Barbara & Colin’s son, Matt, found his first job as a junior doctor very stressful. In 1992 Matt was found dead in a crashed car; probably due to suicide. He was aged 24. Colin & Barbara were devastated.
Barbara’s and Colin’s son, Matt, was very talented (see also Colin’s interview). Matt was a high achiever and a good sportsman. He studied medicine at university and seemed to enjoy his days as a student. In1991 he started his first hospital house job, which he found stressful. He was living in a house on his own and he felt unsupported by senior colleagues. After about five months he left his job and returned home, feeling unhappy, inadequate and depressed. Looking back,Barbara thinks that perhaps he found the responsibility involved in his medical work quite overwhelming. Matt started working for a medical publishing firm and moved to another town.
One of the hospital consultants wrote to Matt to say that he was sorry Matt had left and that he was a good doctor, but no-one else wrote to him to encourage him to return to medicine. Barbara wished that others had shown some compassion, and she wrote a letter to the BMJ saying that some young doctors are vulnerable and need more support and encouragement to return to medicine after they drop out of the profession.
One night two police officers arrived at Colin and Barbara’s house. The policemen said that there had been an accident, and they asked Colin and Barbara to drive for over an hour to identify a young man who had been found dead in a wrecked car. Feeling shocked Colin and Barbara drove to the hospital mortuary and found their son, dead at the age of 24. At first Barbara felt stunned and frozen, and only later howled in anguish. Matt’s corneas and part of his aortic valve were used for organ donation, which gave Barbara some small degree of comfort.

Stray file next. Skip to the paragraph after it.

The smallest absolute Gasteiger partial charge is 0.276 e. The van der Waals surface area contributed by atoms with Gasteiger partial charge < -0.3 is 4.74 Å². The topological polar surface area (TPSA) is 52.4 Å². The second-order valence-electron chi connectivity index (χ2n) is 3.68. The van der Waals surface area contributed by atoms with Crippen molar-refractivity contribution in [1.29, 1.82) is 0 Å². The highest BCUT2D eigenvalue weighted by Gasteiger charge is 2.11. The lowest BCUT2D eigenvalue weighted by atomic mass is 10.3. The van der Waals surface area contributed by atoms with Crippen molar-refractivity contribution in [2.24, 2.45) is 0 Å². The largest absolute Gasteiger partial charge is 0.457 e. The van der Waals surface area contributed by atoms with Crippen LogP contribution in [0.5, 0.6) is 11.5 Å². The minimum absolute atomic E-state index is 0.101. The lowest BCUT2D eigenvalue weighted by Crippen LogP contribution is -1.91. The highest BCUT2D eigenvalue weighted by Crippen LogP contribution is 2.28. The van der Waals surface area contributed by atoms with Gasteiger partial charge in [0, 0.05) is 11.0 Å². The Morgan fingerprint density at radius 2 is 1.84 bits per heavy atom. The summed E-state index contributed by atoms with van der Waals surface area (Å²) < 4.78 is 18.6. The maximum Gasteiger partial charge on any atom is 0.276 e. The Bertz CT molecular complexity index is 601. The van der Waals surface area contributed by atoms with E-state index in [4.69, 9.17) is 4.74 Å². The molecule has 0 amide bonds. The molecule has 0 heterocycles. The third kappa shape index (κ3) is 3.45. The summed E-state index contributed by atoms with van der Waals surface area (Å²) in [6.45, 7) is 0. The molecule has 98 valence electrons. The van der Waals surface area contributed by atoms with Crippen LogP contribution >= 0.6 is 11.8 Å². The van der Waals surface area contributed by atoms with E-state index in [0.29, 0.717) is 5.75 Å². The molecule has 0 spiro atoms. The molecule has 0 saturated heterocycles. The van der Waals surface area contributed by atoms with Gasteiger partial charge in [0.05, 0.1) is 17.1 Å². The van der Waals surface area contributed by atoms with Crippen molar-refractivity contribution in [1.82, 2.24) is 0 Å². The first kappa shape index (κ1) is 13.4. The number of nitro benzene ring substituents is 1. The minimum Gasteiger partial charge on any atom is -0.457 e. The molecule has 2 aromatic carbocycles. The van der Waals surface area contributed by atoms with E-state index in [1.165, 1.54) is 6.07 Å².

Matt’s funeral was held at a crematorium about 10 days after he died. Some of his favorite music as played, such as A Whiter Shade of Pale. His ashes were scattered at the crematorium. Later Colin and Barbara planted at tree in Matt’s memory, at a local arboretum.
The inquest was about four months later. The coroner delivered an open verdict, because even though Matt had left notes before he died there was still some uncertainty surrounding the circumstances of his death. Barbara does not remember much about the inquest. She thinks the open verdict was kinder than a verdict of suicide, but having seen the note that Matt left behind she thinks he probably meant to end his life. One of Matt’s friends finds it comforting to think it could have been an accident.
Barbara went back to her job as a teacher she found it helped to get back to work. Other people did not know what to say to her and she found this difficult. Barbara had one session with a private counsellor, but decided that this type of counselling was not for her, partly because the counsellor looked at her watch and had not met Matt and so Barbara felt the counsellor could not really understand the situation.
Barbara likes people to remember Matt, but sometimes she gets upset so she does not like talking about him when the grand-children are around. The pain of losing Matt is still there and sometimes she worries about the pressures put on the next generation.
Barbara now finds some joy in activities such as walking in the countryside, but there is never a day when she does not think about Matt. She has never felt angry with Matt, only a great sadness that he is no longer alive and with the rest of the family. She thinks Matt died while balance of his mind was disturbed. She would have liked that verdict given at the inquest, because she finds it meaningful and comforting.